mation of the church. Doctor Warburton supposes, that faint
Peter's sword, turned into the two-handed sword of romance, is
here intended. But this fupposition only embarrasses the passage.
Michael's sword “ with huge two-handed fway” is evidently the
old Gothic sword of chivalry, PARAD. L. B. vi. 251. This is
stiled an Engine, and the expression is a periphrasis for an ax, which
the
poet

did not choose to name in plain terms. The sense therefore of the context seems to be, “ But there will soon be an end of “ all these evils: the ax is at hand, to take off the head of him “ who has been the great abettor of these corruptions of the gospel. “ This will be done by one stroke."

In the mean time, it coincides just as well with the tenour of Milton's doctrine, to suppose, that he alludes in a more general acceptation to our Saviour's metaphorical ax in the gospel, which was to be laid to the root of the tree, and whose stroke was to be

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Return, Alpheus, the dread voice is past,
That shrunk thy streams; return Sicilian Muse,
And call the vales, and bid them hither cast
Their bells, and flourets of a thousand hues.

135 Ye valleys low, where the mild whispers use Of shades, and wanton winds, and gushing brooks,

66 And now

quick and decisive. Matt. ii. 10. Luke, iii. 9. " the ax is laid to the root of the tree : therefore every tree which bringeth not forth good fruit is hewn down, &c.That is,

Things are now brought to a crisis. There is no room for a “moment's delay. God is now about to offer the last dispensation " of his mercy. If ye reject these terms, no others will be offered " afterwards : but ye shall suffer ONE FINAL sentence of destruc“tion, as a tree, &c.” All false religions were at once to be done

away by the appearance of christianity, as when an ax is applied to a barren tree: so now an ax was to be applied to the corruptions of chriftianity, which in a similar process were to be defroyed by a single and speedy blow. The time was ripe for this business: the instrument was at hand. Our author has the same metaphor in a treatise written 1641. “They feeling the ax of “God's REFORMATION HEWING at the old and hollow TRUNK “ of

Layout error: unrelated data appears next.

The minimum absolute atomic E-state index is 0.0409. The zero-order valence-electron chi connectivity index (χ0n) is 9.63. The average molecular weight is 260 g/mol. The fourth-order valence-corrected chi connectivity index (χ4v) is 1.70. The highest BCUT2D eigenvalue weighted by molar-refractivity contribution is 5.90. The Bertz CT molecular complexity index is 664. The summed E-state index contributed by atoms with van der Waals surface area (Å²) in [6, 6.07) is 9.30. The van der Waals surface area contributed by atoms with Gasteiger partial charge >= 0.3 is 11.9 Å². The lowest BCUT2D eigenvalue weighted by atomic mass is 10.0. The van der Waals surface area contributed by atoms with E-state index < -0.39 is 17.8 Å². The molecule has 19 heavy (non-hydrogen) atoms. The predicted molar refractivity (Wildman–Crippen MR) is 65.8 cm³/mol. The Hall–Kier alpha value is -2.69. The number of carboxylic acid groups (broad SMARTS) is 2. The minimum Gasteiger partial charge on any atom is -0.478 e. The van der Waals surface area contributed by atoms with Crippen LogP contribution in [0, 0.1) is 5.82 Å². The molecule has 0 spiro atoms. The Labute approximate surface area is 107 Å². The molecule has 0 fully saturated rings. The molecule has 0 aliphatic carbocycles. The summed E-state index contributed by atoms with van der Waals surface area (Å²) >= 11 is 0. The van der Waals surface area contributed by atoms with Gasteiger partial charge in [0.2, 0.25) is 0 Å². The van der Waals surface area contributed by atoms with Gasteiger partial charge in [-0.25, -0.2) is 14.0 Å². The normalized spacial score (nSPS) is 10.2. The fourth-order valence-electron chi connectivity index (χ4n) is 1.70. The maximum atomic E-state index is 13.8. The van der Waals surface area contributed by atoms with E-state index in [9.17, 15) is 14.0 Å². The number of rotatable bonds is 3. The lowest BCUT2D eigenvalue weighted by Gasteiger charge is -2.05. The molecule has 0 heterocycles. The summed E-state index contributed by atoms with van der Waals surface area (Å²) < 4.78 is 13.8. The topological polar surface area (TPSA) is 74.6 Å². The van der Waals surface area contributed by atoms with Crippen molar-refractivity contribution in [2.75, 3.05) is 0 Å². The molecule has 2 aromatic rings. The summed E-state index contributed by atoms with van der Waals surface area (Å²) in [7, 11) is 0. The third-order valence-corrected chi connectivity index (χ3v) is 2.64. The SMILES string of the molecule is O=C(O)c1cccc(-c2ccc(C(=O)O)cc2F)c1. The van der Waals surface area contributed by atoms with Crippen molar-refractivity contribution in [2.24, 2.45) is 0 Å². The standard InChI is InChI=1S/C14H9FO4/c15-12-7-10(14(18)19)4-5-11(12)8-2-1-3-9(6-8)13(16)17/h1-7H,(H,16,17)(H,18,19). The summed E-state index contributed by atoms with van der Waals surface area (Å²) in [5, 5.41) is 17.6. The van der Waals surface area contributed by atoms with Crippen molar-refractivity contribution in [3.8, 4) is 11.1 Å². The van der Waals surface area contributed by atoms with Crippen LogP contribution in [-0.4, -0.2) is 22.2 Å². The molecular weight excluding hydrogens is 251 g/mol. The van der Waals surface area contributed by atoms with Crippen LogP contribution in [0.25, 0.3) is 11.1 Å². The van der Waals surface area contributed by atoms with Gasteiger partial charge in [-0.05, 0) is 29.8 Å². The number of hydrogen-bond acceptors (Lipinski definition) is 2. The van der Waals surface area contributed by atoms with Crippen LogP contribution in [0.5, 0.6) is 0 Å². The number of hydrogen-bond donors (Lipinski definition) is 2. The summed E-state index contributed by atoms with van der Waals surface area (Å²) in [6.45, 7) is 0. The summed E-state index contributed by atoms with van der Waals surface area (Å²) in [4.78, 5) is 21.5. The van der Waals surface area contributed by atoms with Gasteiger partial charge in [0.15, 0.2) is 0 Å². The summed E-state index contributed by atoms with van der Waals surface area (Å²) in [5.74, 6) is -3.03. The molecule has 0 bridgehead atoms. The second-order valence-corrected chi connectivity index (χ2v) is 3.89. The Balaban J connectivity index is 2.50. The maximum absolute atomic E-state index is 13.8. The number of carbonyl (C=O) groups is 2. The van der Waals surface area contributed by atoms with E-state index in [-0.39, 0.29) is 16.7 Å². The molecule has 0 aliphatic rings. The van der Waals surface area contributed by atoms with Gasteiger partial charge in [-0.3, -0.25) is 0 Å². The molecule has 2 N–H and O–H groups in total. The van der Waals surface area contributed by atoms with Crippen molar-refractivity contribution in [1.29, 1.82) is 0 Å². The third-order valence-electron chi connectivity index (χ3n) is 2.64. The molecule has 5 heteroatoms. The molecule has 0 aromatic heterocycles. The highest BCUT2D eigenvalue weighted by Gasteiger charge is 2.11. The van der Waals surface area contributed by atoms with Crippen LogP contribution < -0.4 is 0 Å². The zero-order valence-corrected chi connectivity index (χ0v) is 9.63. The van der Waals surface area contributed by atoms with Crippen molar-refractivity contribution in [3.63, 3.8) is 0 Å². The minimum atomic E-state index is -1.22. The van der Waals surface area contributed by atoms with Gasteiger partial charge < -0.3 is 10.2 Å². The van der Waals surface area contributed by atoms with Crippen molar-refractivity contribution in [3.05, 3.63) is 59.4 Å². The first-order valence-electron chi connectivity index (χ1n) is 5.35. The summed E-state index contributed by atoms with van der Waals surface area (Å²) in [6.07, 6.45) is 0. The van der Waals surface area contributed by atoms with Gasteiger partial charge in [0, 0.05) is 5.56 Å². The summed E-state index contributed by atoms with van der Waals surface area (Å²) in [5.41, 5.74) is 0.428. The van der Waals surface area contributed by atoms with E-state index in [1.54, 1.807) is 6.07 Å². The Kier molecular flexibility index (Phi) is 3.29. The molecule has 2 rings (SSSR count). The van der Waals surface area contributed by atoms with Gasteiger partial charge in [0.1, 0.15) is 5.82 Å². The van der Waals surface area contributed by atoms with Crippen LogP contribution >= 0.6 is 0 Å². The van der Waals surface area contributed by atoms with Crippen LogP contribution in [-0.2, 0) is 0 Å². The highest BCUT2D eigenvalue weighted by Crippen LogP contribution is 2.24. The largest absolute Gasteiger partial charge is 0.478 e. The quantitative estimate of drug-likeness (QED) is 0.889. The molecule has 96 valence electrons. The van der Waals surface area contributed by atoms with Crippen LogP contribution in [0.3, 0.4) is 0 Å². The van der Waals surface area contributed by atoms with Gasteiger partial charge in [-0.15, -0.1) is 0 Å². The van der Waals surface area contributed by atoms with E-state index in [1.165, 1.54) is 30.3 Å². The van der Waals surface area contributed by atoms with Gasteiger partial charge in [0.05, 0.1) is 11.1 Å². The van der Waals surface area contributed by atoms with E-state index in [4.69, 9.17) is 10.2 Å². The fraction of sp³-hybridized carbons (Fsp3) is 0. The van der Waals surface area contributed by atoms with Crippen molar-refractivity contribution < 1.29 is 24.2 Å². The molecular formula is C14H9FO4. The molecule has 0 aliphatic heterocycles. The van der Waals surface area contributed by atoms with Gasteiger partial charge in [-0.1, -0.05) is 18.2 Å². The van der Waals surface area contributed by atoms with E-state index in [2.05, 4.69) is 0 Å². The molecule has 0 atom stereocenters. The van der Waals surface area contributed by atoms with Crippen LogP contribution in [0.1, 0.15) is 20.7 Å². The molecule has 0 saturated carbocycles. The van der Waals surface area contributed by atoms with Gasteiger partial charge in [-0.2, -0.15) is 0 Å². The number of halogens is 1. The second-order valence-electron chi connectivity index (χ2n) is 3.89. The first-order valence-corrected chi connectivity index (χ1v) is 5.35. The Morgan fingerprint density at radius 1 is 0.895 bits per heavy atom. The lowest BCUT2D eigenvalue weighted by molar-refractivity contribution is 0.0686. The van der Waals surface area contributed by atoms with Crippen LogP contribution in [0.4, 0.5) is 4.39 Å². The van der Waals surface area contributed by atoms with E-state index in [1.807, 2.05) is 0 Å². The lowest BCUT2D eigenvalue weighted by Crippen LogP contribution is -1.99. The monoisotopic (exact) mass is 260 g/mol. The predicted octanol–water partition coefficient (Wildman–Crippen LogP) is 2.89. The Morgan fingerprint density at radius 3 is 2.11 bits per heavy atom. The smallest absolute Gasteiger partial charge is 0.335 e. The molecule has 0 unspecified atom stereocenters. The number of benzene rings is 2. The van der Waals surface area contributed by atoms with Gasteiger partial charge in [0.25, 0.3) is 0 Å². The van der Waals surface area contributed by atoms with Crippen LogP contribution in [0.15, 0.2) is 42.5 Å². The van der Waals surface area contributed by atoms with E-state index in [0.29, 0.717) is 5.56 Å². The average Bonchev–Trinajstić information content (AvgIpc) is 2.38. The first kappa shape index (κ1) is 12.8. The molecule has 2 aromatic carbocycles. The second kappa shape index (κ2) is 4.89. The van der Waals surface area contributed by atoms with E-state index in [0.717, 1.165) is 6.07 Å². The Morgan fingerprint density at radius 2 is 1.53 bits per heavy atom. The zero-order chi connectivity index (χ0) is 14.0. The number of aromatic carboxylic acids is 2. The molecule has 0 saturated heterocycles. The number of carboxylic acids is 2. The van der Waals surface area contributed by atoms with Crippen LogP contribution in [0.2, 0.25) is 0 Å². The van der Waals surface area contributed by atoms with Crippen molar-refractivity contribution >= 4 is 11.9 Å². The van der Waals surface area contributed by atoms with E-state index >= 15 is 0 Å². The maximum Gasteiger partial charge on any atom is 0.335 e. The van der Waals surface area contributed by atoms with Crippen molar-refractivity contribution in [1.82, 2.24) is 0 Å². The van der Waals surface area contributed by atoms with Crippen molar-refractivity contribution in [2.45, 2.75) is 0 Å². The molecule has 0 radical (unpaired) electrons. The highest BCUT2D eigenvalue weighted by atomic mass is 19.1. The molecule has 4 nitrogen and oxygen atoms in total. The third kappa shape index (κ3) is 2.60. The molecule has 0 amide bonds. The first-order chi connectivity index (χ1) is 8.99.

popery: ” PROSE-WORKS, ut fupr. vol. i. 17. Where he also says, that “ the painted battlements, and gaudy rottenness, of " Prelatry, want but ONE PUFF of the king's to blow them down, “ like a paste-board house built of court-cards.” ib. 18. But he is rather unhappy in his comparison, which follows, of episcopacy to a large wen growing on the head : for allowing such a wen, on his own principles, to be an excrefcence and a deformity, to cut it off may prove a dangerous operation ; and perhaps it had better remain untouched, with all its inconveniencies.

It is matter of surprise, that this violent invective against the : church of England and the hierarchy, couched indeed in terms a little mysterious yet sufficiently intelligible, and covered only by a transparent veil of allegory, thould have been published under the sanction and from the press of one of our universities; or that it hould afterwards have escaped the severest animadversions, at a period when the profcriptions of the Star-chamber, and the power of Laud, were at their height. Milton, under pretence of expofing the faults or abuses of the episcopal clergy, attacks their establishment, and strikes at their existence.

133. That forunk thy streams.-] In other words, “ that fi“ lenced my paftoral poetry.

The Sicilian Muse is now to return, with all her her store of rural imagery.

On

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On whose fresh lap the swart-star sparely looks
Throw hither all your quaint enamel'd eyes,